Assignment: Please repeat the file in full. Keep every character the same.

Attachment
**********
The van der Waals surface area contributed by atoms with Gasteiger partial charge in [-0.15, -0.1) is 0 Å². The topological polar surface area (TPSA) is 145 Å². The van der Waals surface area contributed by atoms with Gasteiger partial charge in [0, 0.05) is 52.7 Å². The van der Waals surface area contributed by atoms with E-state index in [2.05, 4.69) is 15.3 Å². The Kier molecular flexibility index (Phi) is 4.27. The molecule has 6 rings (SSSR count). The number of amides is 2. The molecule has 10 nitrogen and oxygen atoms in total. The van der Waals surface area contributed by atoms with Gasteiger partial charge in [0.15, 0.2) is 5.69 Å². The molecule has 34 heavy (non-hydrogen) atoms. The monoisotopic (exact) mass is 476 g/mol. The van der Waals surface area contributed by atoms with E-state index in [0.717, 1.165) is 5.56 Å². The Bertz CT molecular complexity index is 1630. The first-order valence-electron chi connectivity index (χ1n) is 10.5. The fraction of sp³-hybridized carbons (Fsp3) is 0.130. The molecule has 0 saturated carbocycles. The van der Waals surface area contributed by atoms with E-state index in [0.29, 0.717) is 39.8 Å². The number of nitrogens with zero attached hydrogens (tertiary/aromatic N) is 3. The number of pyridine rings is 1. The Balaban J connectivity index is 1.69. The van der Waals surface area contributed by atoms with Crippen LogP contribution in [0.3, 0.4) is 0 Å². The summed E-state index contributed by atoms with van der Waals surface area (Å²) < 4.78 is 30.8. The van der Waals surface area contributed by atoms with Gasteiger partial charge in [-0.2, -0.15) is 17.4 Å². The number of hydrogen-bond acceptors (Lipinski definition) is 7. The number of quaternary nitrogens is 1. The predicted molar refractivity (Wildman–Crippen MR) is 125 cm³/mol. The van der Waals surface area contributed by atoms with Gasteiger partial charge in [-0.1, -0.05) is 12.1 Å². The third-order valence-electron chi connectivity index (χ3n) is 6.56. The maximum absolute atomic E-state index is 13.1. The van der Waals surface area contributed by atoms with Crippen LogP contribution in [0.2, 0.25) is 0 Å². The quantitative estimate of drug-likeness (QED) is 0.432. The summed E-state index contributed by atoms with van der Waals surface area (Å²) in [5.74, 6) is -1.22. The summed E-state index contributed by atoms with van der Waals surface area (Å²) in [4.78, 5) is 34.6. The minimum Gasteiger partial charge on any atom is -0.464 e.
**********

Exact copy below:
The van der Waals surface area contributed by atoms with Gasteiger partial charge in [-0.15, -0.1) is 0 Å². The topological polar surface area (TPSA) is 145 Å². The van der Waals surface area contributed by atoms with Gasteiger partial charge in [0, 0.05) is 52.7 Å². The van der Waals surface area contributed by atoms with E-state index in [2.05, 4.69) is 15.3 Å². The Kier molecular flexibility index (Phi) is 4.27. The molecule has 6 rings (SSSR count). The number of amides is 2. The molecule has 10 nitrogen and oxygen atoms in total. The van der Waals surface area contributed by atoms with Gasteiger partial charge in [0.15, 0.2) is 5.69 Å². The molecule has 34 heavy (non-hydrogen) atoms. The monoisotopic (exact) mass is 476 g/mol. The van der Waals surface area contributed by atoms with E-state index in [0.717, 1.165) is 5.56 Å². The Bertz CT molecular complexity index is 1630. The first-order valence-electron chi connectivity index (χ1n) is 10.5. The fraction of sp³-hybridized carbons (Fsp3) is 0.130. The molecule has 0 saturated carbocycles. The van der Waals surface area contributed by atoms with E-state index in [0.29, 0.717) is 39.8 Å². The number of nitrogens with zero attached hydrogens (tertiary/aromatic N) is 3. The number of pyridine rings is 1. The Balaban J connectivity index is 1.69. The van der Waals surface area contributed by atoms with Crippen LogP contribution in [0.3, 0.4) is 0 Å². The summed E-state index contributed by atoms with van der Waals surface area (Å²) < 4.78 is 30.8. The van der Waals surface area contributed by atoms with Gasteiger partial charge in [-0.2, -0.15) is 17.4 Å². The number of hydrogen-bond acceptors (Lipinski definition) is 7. The number of quaternary nitrogens is 1. The predicted molar refractivity (Wildman–Crippen MR) is 125 cm³/mol. The van der Waals surface area contributed by atoms with Gasteiger partial charge in [-0.1, -0.05) is 12.1 Å². The third-order valence-electron chi connectivity index (χ3n) is 6.56. The maximum absolute atomic E-state index is 13.1. The van der Waals surface area contributed by atoms with Crippen LogP contribution in [0.2, 0.25) is 0 Å². The quantitative estimate of drug-likeness (QED) is 0.432. The summed E-state index contributed by atoms with van der Waals surface area (Å²) in [5.74, 6) is -1.22. The summed E-state index contributed by atoms with van der Waals surface area (Å²) in [4.78, 5) is 34.6. The minimum Gasteiger partial charge on any atom is -0.464 e.